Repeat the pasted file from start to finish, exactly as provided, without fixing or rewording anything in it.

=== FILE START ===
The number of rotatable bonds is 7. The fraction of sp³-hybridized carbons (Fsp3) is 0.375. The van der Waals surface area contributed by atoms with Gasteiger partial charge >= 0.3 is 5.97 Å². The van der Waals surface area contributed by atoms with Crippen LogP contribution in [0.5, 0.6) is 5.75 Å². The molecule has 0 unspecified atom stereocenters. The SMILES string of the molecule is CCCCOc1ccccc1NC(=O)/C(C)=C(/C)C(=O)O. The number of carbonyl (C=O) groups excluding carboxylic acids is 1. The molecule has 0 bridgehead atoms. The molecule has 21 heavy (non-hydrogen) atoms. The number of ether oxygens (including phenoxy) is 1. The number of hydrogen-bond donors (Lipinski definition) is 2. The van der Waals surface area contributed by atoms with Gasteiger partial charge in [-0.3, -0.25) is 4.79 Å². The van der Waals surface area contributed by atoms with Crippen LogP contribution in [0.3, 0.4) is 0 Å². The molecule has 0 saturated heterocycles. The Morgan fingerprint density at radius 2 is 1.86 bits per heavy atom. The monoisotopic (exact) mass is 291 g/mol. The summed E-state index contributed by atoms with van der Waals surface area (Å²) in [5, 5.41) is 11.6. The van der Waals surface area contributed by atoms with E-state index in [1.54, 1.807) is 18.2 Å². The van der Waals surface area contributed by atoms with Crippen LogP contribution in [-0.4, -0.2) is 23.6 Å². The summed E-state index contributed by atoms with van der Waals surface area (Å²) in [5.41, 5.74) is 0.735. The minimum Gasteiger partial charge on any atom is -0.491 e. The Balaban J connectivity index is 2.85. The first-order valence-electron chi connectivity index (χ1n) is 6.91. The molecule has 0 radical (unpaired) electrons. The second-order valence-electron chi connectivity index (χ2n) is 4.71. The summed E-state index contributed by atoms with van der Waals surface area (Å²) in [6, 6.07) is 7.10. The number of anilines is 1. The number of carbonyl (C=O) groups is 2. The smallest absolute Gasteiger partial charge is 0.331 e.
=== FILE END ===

The number of rotatable bonds is 7. The fraction of sp³-hybridized carbons (Fsp3) is 0.375. The van der Waals surface area contributed by atoms with Gasteiger partial charge >= 0.3 is 5.97 Å². The van der Waals surface area contributed by atoms with Crippen LogP contribution in [0.5, 0.6) is 5.75 Å². The molecule has 0 unspecified atom stereocenters. The SMILES string of the molecule is CCCCOc1ccccc1NC(=O)/C(C)=C(/C)C(=O)O. The number of carbonyl (C=O) groups excluding carboxylic acids is 1. The molecule has 0 bridgehead atoms. The molecule has 21 heavy (non-hydrogen) atoms. The number of ether oxygens (including phenoxy) is 1. The number of hydrogen-bond donors (Lipinski definition) is 2. The van der Waals surface area contributed by atoms with Gasteiger partial charge in [-0.3, -0.25) is 4.79 Å². The van der Waals surface area contributed by atoms with Crippen LogP contribution in [0.3, 0.4) is 0 Å². The molecule has 0 saturated heterocycles. The Morgan fingerprint density at radius 2 is 1.86 bits per heavy atom. The monoisotopic (exact) mass is 291 g/mol. The summed E-state index contributed by atoms with van der Waals surface area (Å²) in [5, 5.41) is 11.6. The van der Waals surface area contributed by atoms with E-state index in [1.54, 1.807) is 18.2 Å². The van der Waals surface area contributed by atoms with Crippen LogP contribution in [-0.4, -0.2) is 23.6 Å². The summed E-state index contributed by atoms with van der Waals surface area (Å²) in [5.41, 5.74) is 0.735. The minimum Gasteiger partial charge on any atom is -0.491 e. The Balaban J connectivity index is 2.85. The first-order valence-electron chi connectivity index (χ1n) is 6.91. The molecule has 0 radical (unpaired) electrons. The second-order valence-electron chi connectivity index (χ2n) is 4.71. The summed E-state index contributed by atoms with van der Waals surface area (Å²) in [6, 6.07) is 7.10. The number of anilines is 1. The number of carbonyl (C=O) groups is 2. The smallest absolute Gasteiger partial charge is 0.331 e.